While the Civilian Conservation Corps had provided temporary work for millions of young men at the start of the New Deal, a major drawback was that such jobs did not translate into lasting employment. Williams and other architects of the National Youth Administration drew on these lessons and focused on giving young people work that would be useful after the Depression and in their later lives. The program helped to accomplish that by providing job training and work-study programs that allowed participants to earn income while continuing their education.

Jobs provided by the program included construction and building renovation, farm work, community service and factory jobs. Unlike the Civilian Conservation Corps, the agency also included programs for young women. Although pay was low, it was still an improvement for many, and some participants were also provided room and board.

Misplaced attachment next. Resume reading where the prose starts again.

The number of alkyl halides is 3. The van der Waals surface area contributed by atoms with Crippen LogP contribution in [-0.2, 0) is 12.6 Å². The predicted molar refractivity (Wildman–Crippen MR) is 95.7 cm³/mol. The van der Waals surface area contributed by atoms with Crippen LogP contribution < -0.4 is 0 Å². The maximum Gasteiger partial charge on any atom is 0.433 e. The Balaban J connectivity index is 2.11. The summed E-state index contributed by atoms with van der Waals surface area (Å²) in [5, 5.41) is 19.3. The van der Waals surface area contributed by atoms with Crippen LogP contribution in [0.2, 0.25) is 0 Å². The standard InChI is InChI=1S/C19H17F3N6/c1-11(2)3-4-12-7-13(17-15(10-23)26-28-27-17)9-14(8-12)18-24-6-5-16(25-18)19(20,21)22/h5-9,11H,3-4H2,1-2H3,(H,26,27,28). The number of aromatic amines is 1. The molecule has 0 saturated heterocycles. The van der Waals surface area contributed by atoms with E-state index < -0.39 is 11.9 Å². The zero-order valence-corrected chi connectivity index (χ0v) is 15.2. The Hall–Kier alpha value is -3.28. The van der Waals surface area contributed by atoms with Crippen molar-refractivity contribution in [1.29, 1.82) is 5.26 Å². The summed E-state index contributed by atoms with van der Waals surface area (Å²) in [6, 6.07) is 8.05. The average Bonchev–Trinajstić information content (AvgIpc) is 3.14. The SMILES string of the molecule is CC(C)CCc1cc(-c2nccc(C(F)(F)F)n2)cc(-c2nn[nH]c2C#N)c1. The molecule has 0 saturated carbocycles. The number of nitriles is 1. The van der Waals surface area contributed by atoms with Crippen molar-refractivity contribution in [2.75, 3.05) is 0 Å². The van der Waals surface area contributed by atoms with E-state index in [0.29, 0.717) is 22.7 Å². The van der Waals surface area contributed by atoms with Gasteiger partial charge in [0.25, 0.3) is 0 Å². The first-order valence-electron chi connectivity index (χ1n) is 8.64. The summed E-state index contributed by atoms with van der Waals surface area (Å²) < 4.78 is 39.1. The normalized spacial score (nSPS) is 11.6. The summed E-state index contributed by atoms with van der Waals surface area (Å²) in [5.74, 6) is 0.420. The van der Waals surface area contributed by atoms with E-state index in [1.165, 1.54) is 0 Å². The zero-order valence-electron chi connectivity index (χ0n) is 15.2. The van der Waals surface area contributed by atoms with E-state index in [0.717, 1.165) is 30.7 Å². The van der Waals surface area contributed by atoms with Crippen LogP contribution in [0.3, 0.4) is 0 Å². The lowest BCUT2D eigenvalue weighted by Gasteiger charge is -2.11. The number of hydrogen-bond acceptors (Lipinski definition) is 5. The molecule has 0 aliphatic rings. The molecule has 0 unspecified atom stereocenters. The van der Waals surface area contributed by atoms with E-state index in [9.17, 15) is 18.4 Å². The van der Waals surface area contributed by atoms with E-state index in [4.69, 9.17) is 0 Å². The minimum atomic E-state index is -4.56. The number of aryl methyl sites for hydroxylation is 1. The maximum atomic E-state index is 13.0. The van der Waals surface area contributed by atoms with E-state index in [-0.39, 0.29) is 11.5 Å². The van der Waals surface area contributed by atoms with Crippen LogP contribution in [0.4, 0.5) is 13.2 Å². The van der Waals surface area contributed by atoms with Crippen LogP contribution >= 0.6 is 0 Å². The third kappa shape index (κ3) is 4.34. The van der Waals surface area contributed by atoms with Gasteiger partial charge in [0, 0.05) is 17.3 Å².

Like many New Deal programs, the National Youth Administration was opposed by those who felt federal employment programs reeked of socialism. It was discontinued in the 1940s, displaced by burgeoning employment in war industries. The program provided training and direction to nearly 1 million young Americans during its operation employment.

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Discussion Comments
By Bertie68 — On Nov 11, 2011

As the Great Depression was coming to an end, World War II was a great stimulus to the economy of the U.S. For those who weren't in the military, there were plenty of jobs for men and for women.